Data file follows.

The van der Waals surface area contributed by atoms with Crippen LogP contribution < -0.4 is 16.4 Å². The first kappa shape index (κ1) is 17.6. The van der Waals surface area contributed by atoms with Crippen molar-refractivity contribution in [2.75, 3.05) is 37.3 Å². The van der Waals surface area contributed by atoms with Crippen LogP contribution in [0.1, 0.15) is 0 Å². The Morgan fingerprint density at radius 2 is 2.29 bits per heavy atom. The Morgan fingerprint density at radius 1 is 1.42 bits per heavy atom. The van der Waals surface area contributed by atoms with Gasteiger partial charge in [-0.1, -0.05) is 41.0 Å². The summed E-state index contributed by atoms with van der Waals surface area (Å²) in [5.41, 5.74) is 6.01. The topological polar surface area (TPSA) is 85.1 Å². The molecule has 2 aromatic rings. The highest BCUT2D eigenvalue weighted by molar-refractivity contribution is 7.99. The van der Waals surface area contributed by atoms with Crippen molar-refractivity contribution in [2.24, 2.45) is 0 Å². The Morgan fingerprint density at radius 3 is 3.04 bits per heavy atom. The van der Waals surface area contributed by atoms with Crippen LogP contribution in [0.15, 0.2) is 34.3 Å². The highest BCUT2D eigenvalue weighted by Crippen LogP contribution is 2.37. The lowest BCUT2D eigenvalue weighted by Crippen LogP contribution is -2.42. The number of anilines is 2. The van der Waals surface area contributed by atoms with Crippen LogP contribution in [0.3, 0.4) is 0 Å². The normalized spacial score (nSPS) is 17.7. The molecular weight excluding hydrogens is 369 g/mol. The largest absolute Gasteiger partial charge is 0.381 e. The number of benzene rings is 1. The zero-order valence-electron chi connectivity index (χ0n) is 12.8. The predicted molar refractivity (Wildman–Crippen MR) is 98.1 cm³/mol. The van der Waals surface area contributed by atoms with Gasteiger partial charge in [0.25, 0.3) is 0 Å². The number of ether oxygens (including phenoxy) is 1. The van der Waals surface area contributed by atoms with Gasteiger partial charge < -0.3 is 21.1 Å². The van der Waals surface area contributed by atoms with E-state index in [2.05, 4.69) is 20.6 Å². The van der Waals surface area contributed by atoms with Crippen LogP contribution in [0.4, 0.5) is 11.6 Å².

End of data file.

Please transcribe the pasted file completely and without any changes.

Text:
The van der Waals surface area contributed by atoms with Crippen LogP contribution < -0.4 is 16.4 Å². The first kappa shape index (κ1) is 17.6. The van der Waals surface area contributed by atoms with Crippen molar-refractivity contribution in [2.75, 3.05) is 37.3 Å². The van der Waals surface area contributed by atoms with Crippen LogP contribution in [0.1, 0.15) is 0 Å². The Morgan fingerprint density at radius 2 is 2.29 bits per heavy atom. The Morgan fingerprint density at radius 1 is 1.42 bits per heavy atom. The van der Waals surface area contributed by atoms with Gasteiger partial charge in [-0.1, -0.05) is 41.0 Å². The summed E-state index contributed by atoms with van der Waals surface area (Å²) in [5.41, 5.74) is 6.01. The topological polar surface area (TPSA) is 85.1 Å². The molecule has 2 aromatic rings. The highest BCUT2D eigenvalue weighted by molar-refractivity contribution is 7.99. The van der Waals surface area contributed by atoms with Crippen molar-refractivity contribution in [2.24, 2.45) is 0 Å². The Morgan fingerprint density at radius 3 is 3.04 bits per heavy atom. The van der Waals surface area contributed by atoms with Crippen LogP contribution in [0.15, 0.2) is 34.3 Å². The highest BCUT2D eigenvalue weighted by Crippen LogP contribution is 2.37. The lowest BCUT2D eigenvalue weighted by Crippen LogP contribution is -2.42. The number of anilines is 2. The van der Waals surface area contributed by atoms with Crippen LogP contribution in [0.3, 0.4) is 0 Å². The normalized spacial score (nSPS) is 17.7. The molecular weight excluding hydrogens is 369 g/mol. The largest absolute Gasteiger partial charge is 0.381 e. The number of benzene rings is 1. The zero-order valence-electron chi connectivity index (χ0n) is 12.8. The predicted molar refractivity (Wildman–Crippen MR) is 98.1 cm³/mol. The van der Waals surface area contributed by atoms with Gasteiger partial charge in [0.25, 0.3) is 0 Å². The number of ether oxygens (including phenoxy) is 1. The van der Waals surface area contributed by atoms with Gasteiger partial charge < -0.3 is 21.1 Å². The van der Waals surface area contributed by atoms with E-state index in [2.05, 4.69) is 20.6 Å². The van der Waals surface area contributed by atoms with Crippen LogP contribution in [0.4, 0.5) is 11.6 Å².